One-Day Meeting Hopes To Boost Afghanistan

More than 70 nations are meeting in The Hague Tuesday to discuss Afghanistan. The conference brings together Afghanistan's neighbors and all nations that contribute NATO troops in the effort to oust the Taliban from Afghanistan.

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STEVE INSKEEP, host:

It's MORNING EDITION from NPR News. I'm Steve Inskeep.

RENEE MONTAGNE, host:

And I'm Renee Montagne. Good morning. This week, President Obama's administration tries to show progress on a tricky campaign promise. It's the promise of closer relations between the U.S. and its allies. When he visited Berlin last year, he warned Europeans that if he were to be elected, he would still be calling them to action.

President BARACK OBAMA: In this new century, Americans and Europeans alike will be required to do more, not less.

MONTAGNE: Now the new president is finding out how much more he can expect. Mr. Obama and key members of his administration are traveling to Europe for a series of meetings on the economy, NATO and Afghanistan. In a moment, we'll talk with the president's national security advisor. We begin with NPR's Michele Kelemen. She's with Secretary of State Hillary Clinton at a conference on Afghanistan. Hello, Michele.

MICHELE KELEMEN: Good morning, Renee.

MARTIN: Now what is the U.S. wanting from the dozens of leaders gathered where you are there at The Hague?

KELEMEN: Well, you know, with this new U.S. troop build up in Afghanistan, the U.S. is now going to have two times the troops that Europe has in Afghanistan. So this is a conference that, as Secretary Clinton has put it, it's about demonstrating global support for the operation in Afghanistan, making sure that it doesn't look like it's U.S.-only strategy, that the U.S. is really reaching out, consulting with not only Europe, but, as you said, there are dozens -there over 80 countries here. Europeans have been reluctant to send more combat forces.

It's hard politically in many of these countries to do that, but they have suggested doing more, for instance, on police training. And you have others like Japan, for example, that plans to get more aid, actually paying police salaries, perhaps. So U.S. officials, while they say this is not a pledging conference - they keep sort of downplaying expectations about that - they do come here asking Europeans, others to do more, particularly on the civilian side of this mission.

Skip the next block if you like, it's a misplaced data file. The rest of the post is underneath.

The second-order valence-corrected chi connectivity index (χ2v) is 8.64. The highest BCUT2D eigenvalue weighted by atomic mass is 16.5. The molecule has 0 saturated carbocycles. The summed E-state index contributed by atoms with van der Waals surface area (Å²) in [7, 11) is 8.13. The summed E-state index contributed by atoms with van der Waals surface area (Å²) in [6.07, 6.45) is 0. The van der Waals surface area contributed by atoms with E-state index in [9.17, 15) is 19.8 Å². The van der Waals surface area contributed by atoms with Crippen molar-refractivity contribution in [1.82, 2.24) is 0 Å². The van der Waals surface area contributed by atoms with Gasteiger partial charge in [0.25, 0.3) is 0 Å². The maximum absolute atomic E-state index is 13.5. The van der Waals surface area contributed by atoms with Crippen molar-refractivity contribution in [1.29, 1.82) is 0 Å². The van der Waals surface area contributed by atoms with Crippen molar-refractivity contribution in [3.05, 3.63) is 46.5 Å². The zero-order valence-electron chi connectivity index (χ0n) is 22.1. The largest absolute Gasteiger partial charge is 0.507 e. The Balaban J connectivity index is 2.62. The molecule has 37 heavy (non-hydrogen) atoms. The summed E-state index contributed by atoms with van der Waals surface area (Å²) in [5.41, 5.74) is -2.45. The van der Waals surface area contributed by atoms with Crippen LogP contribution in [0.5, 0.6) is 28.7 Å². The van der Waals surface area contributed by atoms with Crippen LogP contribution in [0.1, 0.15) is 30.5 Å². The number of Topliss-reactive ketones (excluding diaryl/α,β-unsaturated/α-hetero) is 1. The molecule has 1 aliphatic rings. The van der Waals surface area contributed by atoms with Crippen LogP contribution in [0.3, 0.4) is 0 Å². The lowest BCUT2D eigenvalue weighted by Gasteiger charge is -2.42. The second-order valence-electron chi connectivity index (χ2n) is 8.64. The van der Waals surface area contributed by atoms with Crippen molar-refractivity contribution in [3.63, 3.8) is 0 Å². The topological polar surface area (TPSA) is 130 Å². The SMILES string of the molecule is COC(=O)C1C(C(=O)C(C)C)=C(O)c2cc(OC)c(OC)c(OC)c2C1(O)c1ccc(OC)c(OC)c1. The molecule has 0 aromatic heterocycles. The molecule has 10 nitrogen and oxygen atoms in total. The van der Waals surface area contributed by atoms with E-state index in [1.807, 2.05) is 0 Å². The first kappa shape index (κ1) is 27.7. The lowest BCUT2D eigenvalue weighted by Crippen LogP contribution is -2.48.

MARTIN: The Obama administration has dropped the term war on terror. Does that mean anything in terms of administration policy?

KELEMEN: Well, I think it's part of this reaching out to Europe, frankly. I mean, she said there was no directive on that, but she did say with a smile to us on the plane that they don't use that language anymore. It was controversial language, particularly here in Europe.

MARTIN: Well, Iran is also attending this conference. Is the secretary of state making any kind of direct appeal to them?

KELEMEN: Well, she says she's not going to single out any particular country and not single out Iran in her comments, but it was clear that she wanted Iran at this meeting. She proposed this meeting less than a month ago, actually, and wanted it to be this big tent, as she put it at the time, to include a lot of different countries and include all of Afghanistan's neighbors, which means Iran. And she's eager to hear what the Iranians are going to say here, what kind of pledges they might make. She said they're interested, for instance, in dealing with the narcotics problem in Afghanistan.

It may not be an easy encounter, though. The Iranian deputy foreign minister who's here has already been quoted as saying he thinks the presence of foreign troops cannot bring peace and stability for Afghanistan.

MARTIN: Michele, thanks very much.

MS. KELEMEN: Thank You.

MARTIN: And there is Michele Kelemen, reporting from The Hague in the Netherlands.

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Clinton: 'War On Terror' Phrase Won't Be Used

Secretary of State Hillary Clinton says the Obama administration has indeed abandoned the term "global war on terror."

Clinton says that while she hasn't seen any specific orders, the new administration in Washington simply isn't using the phrase.

The term was a rallying cry for President Bush after the Sept. 11 terrorist attacks. But the use of the term "global war on terror" is widely disliked overseas.

Reporters asked Clinton about the phrase Monday as she headed to Europe for a week of diplomatic meetings.

She said the absence of the "war on terror" language speaks for itself. Pundits have noted the absence, but top administration figures have had little to say on the subject.

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